Table of Contents

Research Handbook on Climate Change Mitigation Law

Research Handbook on Climate Change Mitigation Law

Research Handbooks in Environmental Law series

Edited by Geert Van Calster, Wim Vandenberghe and Leonie Reins

Governments around the world have been trying to find ways to reduce greenhouse gas emissions for decades. This detailed Handbook considers the spectrum of legal and market-based instruments as well as strategies and policies adopted around the world and suggests more effective, comprehensive and responsive ways of managing climate change mitigation.

Chapter 20: Blazing trail or flickering flame? Market mechanisms under the UNFCCC

Darragh Conway

Subjects: environment, climate change, environmental law, law - academic, energy law, environmental law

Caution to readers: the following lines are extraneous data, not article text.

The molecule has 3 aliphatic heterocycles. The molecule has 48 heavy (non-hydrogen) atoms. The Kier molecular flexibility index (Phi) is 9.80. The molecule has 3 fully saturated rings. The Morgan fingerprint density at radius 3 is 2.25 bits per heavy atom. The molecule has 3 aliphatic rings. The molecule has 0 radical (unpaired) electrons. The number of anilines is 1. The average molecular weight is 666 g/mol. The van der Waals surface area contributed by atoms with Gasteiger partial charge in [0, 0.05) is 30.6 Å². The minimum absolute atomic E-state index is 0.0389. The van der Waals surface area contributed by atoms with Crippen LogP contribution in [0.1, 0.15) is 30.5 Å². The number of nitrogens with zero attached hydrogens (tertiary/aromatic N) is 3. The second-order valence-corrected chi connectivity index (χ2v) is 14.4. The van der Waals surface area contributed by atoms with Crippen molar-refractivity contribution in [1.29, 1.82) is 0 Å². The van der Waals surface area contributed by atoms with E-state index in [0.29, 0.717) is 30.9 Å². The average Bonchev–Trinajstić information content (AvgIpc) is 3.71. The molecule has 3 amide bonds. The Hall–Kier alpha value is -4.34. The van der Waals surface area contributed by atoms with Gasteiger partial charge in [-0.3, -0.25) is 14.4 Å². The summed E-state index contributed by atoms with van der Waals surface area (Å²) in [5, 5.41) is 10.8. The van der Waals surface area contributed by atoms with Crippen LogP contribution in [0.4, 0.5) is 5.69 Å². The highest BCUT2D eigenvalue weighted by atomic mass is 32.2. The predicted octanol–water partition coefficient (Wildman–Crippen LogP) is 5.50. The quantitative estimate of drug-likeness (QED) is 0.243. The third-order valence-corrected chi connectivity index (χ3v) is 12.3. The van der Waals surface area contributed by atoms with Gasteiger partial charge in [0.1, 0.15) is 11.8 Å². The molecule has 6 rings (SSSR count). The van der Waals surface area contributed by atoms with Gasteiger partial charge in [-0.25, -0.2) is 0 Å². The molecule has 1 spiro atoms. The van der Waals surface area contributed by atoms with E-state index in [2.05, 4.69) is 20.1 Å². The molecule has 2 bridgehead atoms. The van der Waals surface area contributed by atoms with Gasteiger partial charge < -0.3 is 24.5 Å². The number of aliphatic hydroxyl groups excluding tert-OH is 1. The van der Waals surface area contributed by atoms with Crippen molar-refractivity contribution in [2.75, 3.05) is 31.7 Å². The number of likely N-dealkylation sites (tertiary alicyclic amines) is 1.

The ‘flexible mechanisms’ of the Kyoto Protocol – the Clean Development Mechanism (CDM), Joint Implementation (JI) and International Emissions Trading (IET) – may never have been. Born of the often highly contentious negotiations culminating in the third Conference of the Parties (COP) in Kyoto, Japan in December 1997 the mechanisms were, with the exception of JI, the subject of intense disagreement between parties and were contested until the final moments of the conference. While their proponents argued that they presented a vital means of reducing the cost of achieving targets assumed by developed (Annex I) parties under the Protocol, their opponents held major doubts over the reliability of the hitherto little tested market approach and feared they would result in the mitigation burden being transferred to developing (non-Annex I) parties. Emerging from this troubled gestation, however, the flexible mechanisms and the approach they embody quickly won favour.

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